The Exposed and weak state of our western settlements and the dangers to which they are subject from the Northern Indians acting under the influence of the British Post at Detroit, render it necessary for us to keep from five to eight hundred Men on duty for their defence. This is a great and perpetual expence: Could that post be reduced and retained it would cover all the States to the South-East of it. We have long meditated the attempt under the direction of Colo. Clarke but the expence would be so great that whenever we have wished to take it up this circumstance has obliged us to decline it; two different estimates make it amount to two Million of Pounds, present Money. We could furnish the Men provisions and I believe every necessary except Powder; had we the Money, or could the demands from us be so far Supplyed from other quarters as to leave it in our Power to apply such a Sum to that purpose and when once done it would save annual expenditures to a great amount. When I speak of furnishing the Men, I mean they should be Militia: such being the popularity of Colo. Clarke & the confidence of the western people in him that he could raise the requisite Number at any time. We therefore beg leave to refer this matter to yourself to determine whether such an enterprize would not be for the general good, & if you think it would, to authorize it at the general expence: this is become the more reasonable if as I am informed the ratification of the Confederation has been rested on our Cession of a part of Western Claims, a Cession which (speaking my private Opinion only) I verily believe will be agreed to if the Quantity demanded be not unreasonably great. Should this proposition be approved it should be immediately made known to us as the season is now coming on at which some of the preparations must be made. The time of execution I think should be at the breaking up of the Ice in the Wabache & before the Lakes open. The interval I am told is considerable. I have the honor to be with every sentiment of esteem & respect Your Excellency’s Most obedient & most humble servt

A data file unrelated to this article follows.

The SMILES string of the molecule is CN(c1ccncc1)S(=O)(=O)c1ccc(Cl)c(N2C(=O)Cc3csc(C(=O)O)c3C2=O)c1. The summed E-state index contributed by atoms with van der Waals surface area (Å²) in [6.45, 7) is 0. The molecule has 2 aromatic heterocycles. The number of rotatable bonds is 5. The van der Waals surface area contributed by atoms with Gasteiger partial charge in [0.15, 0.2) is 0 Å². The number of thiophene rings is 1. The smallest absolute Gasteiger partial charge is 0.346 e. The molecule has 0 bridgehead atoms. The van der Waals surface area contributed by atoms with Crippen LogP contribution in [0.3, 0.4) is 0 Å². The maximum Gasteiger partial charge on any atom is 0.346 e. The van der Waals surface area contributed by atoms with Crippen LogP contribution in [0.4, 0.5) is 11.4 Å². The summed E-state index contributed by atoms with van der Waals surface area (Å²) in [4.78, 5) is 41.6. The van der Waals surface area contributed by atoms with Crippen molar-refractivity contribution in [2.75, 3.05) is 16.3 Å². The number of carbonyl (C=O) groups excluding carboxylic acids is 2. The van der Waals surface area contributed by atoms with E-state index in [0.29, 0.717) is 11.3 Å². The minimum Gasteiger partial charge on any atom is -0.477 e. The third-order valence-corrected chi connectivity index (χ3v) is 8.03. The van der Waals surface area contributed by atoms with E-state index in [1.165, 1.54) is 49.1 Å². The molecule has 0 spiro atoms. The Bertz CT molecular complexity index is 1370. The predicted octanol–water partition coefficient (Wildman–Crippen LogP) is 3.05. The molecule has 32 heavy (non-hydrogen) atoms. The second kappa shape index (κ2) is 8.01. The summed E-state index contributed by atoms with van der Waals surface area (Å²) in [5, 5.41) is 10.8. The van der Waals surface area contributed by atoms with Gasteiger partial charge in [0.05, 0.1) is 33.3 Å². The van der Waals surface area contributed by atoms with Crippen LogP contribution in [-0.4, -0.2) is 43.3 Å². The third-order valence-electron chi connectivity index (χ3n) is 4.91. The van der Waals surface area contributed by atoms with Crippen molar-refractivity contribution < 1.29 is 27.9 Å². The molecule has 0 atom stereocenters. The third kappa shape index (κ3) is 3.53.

DLC: Papers of George Washington.